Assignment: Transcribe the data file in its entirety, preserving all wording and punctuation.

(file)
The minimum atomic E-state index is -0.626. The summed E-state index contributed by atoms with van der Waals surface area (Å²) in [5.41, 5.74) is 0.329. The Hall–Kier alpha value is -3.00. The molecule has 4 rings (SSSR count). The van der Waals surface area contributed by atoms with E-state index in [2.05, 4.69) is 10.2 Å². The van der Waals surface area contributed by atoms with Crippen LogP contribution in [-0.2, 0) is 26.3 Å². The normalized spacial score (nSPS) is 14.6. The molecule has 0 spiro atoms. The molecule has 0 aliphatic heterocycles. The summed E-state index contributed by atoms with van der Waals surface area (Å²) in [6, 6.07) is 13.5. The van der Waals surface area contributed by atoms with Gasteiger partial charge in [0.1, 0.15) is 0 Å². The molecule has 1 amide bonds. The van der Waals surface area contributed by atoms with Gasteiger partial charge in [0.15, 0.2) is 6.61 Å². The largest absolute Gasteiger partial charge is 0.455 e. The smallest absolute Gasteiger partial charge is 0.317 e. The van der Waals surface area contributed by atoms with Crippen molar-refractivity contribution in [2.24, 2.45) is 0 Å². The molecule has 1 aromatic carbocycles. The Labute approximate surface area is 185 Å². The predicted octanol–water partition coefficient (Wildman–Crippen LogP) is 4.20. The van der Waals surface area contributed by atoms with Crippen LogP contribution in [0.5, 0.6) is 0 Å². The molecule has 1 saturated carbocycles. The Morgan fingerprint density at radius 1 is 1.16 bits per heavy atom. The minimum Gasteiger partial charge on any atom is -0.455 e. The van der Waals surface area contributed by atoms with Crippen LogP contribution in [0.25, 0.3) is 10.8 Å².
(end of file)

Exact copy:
The minimum atomic E-state index is -0.626. The summed E-state index contributed by atoms with van der Waals surface area (Å²) in [5.41, 5.74) is 0.329. The Hall–Kier alpha value is -3.00. The molecule has 4 rings (SSSR count). The van der Waals surface area contributed by atoms with E-state index in [2.05, 4.69) is 10.2 Å². The van der Waals surface area contributed by atoms with Crippen LogP contribution in [-0.2, 0) is 26.3 Å². The normalized spacial score (nSPS) is 14.6. The molecule has 0 spiro atoms. The molecule has 0 aliphatic heterocycles. The summed E-state index contributed by atoms with van der Waals surface area (Å²) in [6, 6.07) is 13.5. The van der Waals surface area contributed by atoms with Gasteiger partial charge in [0.1, 0.15) is 0 Å². The molecule has 1 amide bonds. The van der Waals surface area contributed by atoms with Gasteiger partial charge in [0.15, 0.2) is 6.61 Å². The largest absolute Gasteiger partial charge is 0.455 e. The smallest absolute Gasteiger partial charge is 0.317 e. The van der Waals surface area contributed by atoms with Crippen molar-refractivity contribution in [2.24, 2.45) is 0 Å². The molecule has 1 aromatic carbocycles. The Labute approximate surface area is 185 Å². The predicted octanol–water partition coefficient (Wildman–Crippen LogP) is 4.20. The van der Waals surface area contributed by atoms with Crippen LogP contribution in [0.5, 0.6) is 0 Å². The molecule has 1 saturated carbocycles. The Morgan fingerprint density at radius 1 is 1.16 bits per heavy atom. The minimum Gasteiger partial charge on any atom is -0.455 e. The van der Waals surface area contributed by atoms with Crippen LogP contribution in [0.25, 0.3) is 10.8 Å².